- Create topic clusters: Once you have a list of 25-50 keywords, you need to cluster related keywords together. One page should be a “pillar page” that provides in-depth information on a topic. Subsequent pages with related keywords should focus on topics related to the pillar page, and link back up to them. For example, if you operate a business loan blog, your pillar page could be “how to get a business loan,” and your related pages could be “how to get an SBA loan,” and “how to get equipment financing.” Clustering topics is very important for SEO.
- Create a content calendar: With your list of keywords organized into clusters, create a content calendar denoting the format of the content and the publish date. Remember that content marketing is an ecosystem—it needs a steady stream of fresh content in order to survive. Having a content calendar helps keep that ecosystem in balance.
- Create your content: This process will differ depending on the format. It may be a blog post, video, infographic, podcast, webinar, or something completely different. Regardless, research SEO best practices for each content format, and be sure to incorporate them into the content piece.
Here are a few other content creation tips:
- Create something unique. If it’s a replica of another piece of content already on the web, why would anyone want to read it?
- Incorporate your brand voice, as this will help you stand out from others, and make your content more memorable.
- Understand exactly what stage of the buyer journey this piece of content serves.
- Make sure your content won’t quickly become outdated. You can do this by making a plan to revise old blog content every so often. This can also help from an SEO perspective, as the Google algorithm has been shown to have a bias towards newer content.
- Stick to one idea, and use clear and concise language. Remember, your main objective is to help people—not confuse them.
- Remember that you can repurpose content for different formats and audiences. For example, you can create a podcast, then write a blog post highlighting the main ideas discussed in the episode.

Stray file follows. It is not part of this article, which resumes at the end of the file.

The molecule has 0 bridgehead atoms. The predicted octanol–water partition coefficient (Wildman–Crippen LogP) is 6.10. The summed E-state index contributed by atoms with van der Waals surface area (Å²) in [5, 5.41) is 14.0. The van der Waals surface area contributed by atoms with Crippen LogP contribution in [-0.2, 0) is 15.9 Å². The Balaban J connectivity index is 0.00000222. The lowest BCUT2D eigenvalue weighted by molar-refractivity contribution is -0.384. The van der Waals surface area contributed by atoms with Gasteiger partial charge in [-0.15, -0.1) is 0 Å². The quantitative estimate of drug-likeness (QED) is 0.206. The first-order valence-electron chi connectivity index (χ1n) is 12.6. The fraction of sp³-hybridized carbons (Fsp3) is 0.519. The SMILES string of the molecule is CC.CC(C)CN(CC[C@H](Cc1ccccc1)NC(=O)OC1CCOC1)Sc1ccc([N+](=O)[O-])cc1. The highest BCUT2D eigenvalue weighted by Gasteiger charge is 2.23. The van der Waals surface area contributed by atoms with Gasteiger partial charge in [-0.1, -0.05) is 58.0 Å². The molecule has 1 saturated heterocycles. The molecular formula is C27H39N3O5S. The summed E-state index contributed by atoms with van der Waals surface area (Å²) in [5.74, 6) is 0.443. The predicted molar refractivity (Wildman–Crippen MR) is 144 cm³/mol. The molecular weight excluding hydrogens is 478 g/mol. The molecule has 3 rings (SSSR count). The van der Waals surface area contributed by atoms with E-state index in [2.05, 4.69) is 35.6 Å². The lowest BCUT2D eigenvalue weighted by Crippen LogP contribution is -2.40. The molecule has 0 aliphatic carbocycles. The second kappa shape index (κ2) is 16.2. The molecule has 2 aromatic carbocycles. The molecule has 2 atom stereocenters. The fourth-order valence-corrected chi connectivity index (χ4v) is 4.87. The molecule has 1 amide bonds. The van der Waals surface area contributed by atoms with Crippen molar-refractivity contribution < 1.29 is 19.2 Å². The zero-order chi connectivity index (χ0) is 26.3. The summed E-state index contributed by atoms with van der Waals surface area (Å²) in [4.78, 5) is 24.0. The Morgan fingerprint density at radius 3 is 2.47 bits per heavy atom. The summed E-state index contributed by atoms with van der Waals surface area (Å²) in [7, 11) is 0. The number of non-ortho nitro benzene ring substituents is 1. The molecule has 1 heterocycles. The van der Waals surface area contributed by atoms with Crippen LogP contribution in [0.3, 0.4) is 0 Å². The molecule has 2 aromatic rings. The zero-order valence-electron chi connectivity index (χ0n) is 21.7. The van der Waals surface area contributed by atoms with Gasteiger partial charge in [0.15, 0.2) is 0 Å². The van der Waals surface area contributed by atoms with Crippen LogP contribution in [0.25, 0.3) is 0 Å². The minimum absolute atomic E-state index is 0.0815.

Once your content is created, there are a few other things you need to take care of. They are as follows:
- Edit your content: It always helps to have a second set of eyes on your content. An editor will make sure the content is relevant and on-brand. They could also spot any errors that could undermine what you’re saying.
- Publish your content: Nothing too fancy here. Make sure you publish in accordance with your content marketing calendar.
- Promote your content: Sync with your social media coordinator and paid marketing personnel to make sure your content gets in front of your target audience. It helps to refer back to your content distribution plan here to figure out exactly where you need to be sharing your content.
Remember that your content is a library. That means you should focus on a variety of different topics related to your business. Don’t pigeonhole yourself into creating content about the latest trend or news item. Instead, focus on long-term value by creating a comprehensive hub that answers all of your customers’ questions. This way, they’ll return to your content hub again and again.
Step 8: Analyze Your Performance (And Adjust as Needed)
Let’s face it: you’re not going to nail your content marketing efforts first-time round. There’s just too many variables, and lots you probably don’t know yet. That’s why tracking your content performance is key.
This goes back to the goal-setting phase, and determining the metrics that are most indicative of success. Here are some of the ones we mentioned:
- Backlinks generated to website
- Share of voice
- Click-through rate
- Time on page
- Scroll depth
- Bounce rate
- Organic search position
Keep a close watch on these numbers. If your pageviews are lagging, it might mean your content isn’t relevant to readers. If time-on-page is low, maybe your content isn’t of a good enough quality.
The only way you’ll know is through content analysis.
Knotch Can Help You Create Better Content
When it comes to content analysis, Knotch can help. Our content intelligence platform analyzes all of the key quantitative metrics related to content marketing. Our technology can also interpret exactly how a reader feels about your content from a qualitative perspective.
Our tailored insights can help you improve content quality and reach your desired audience. By delivering those insights in real-time, we can help you adjust your strategy on the fly and save time and money.
For more information, sign up for a free Knotch demo.